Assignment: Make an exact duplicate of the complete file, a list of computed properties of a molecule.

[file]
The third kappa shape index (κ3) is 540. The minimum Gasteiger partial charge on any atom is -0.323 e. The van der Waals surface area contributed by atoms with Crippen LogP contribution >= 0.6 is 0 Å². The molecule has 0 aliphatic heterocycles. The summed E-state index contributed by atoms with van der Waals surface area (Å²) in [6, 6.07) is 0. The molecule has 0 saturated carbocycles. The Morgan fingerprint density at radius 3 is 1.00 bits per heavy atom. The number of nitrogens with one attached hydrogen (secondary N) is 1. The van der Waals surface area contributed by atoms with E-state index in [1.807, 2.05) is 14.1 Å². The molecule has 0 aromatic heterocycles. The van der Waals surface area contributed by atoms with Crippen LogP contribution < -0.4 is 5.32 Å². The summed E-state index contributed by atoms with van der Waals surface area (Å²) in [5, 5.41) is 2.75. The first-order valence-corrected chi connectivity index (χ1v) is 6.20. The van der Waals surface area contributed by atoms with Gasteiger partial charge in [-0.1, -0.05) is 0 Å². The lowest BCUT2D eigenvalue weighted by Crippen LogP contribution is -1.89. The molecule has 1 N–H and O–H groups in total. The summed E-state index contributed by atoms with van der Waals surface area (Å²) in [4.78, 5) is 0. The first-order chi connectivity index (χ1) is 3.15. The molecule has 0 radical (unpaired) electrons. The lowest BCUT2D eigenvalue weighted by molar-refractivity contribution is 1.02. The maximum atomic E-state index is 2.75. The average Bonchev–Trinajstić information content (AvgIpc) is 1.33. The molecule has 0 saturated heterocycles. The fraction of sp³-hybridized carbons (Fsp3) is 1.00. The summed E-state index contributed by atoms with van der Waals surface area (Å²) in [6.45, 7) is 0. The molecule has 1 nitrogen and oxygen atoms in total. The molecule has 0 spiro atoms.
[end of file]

The third kappa shape index (κ3) is 540. The minimum Gasteiger partial charge on any atom is -0.323 e. The van der Waals surface area contributed by atoms with Crippen LogP contribution >= 0.6 is 0 Å². The molecule has 0 aliphatic heterocycles. The summed E-state index contributed by atoms with van der Waals surface area (Å²) in [6, 6.07) is 0. The molecule has 0 saturated carbocycles. The Morgan fingerprint density at radius 3 is 1.00 bits per heavy atom. The number of nitrogens with one attached hydrogen (secondary N) is 1. The van der Waals surface area contributed by atoms with E-state index in [1.807, 2.05) is 14.1 Å². The molecule has 0 aromatic heterocycles. The van der Waals surface area contributed by atoms with Crippen LogP contribution < -0.4 is 5.32 Å². The summed E-state index contributed by atoms with van der Waals surface area (Å²) in [5, 5.41) is 2.75. The first-order valence-corrected chi connectivity index (χ1v) is 6.20. The van der Waals surface area contributed by atoms with Gasteiger partial charge in [-0.1, -0.05) is 0 Å². The lowest BCUT2D eigenvalue weighted by Crippen LogP contribution is -1.89. The molecule has 1 N–H and O–H groups in total. The summed E-state index contributed by atoms with van der Waals surface area (Å²) in [4.78, 5) is 0. The first-order chi connectivity index (χ1) is 3.15. The molecule has 0 radical (unpaired) electrons. The lowest BCUT2D eigenvalue weighted by molar-refractivity contribution is 1.02. The maximum atomic E-state index is 2.75. The average Bonchev–Trinajstić information content (AvgIpc) is 1.33. The molecule has 0 saturated heterocycles. The fraction of sp³-hybridized carbons (Fsp3) is 1.00. The summed E-state index contributed by atoms with van der Waals surface area (Å²) in [6.45, 7) is 0. The molecule has 1 nitrogen and oxygen atoms in total. The molecule has 0 spiro atoms.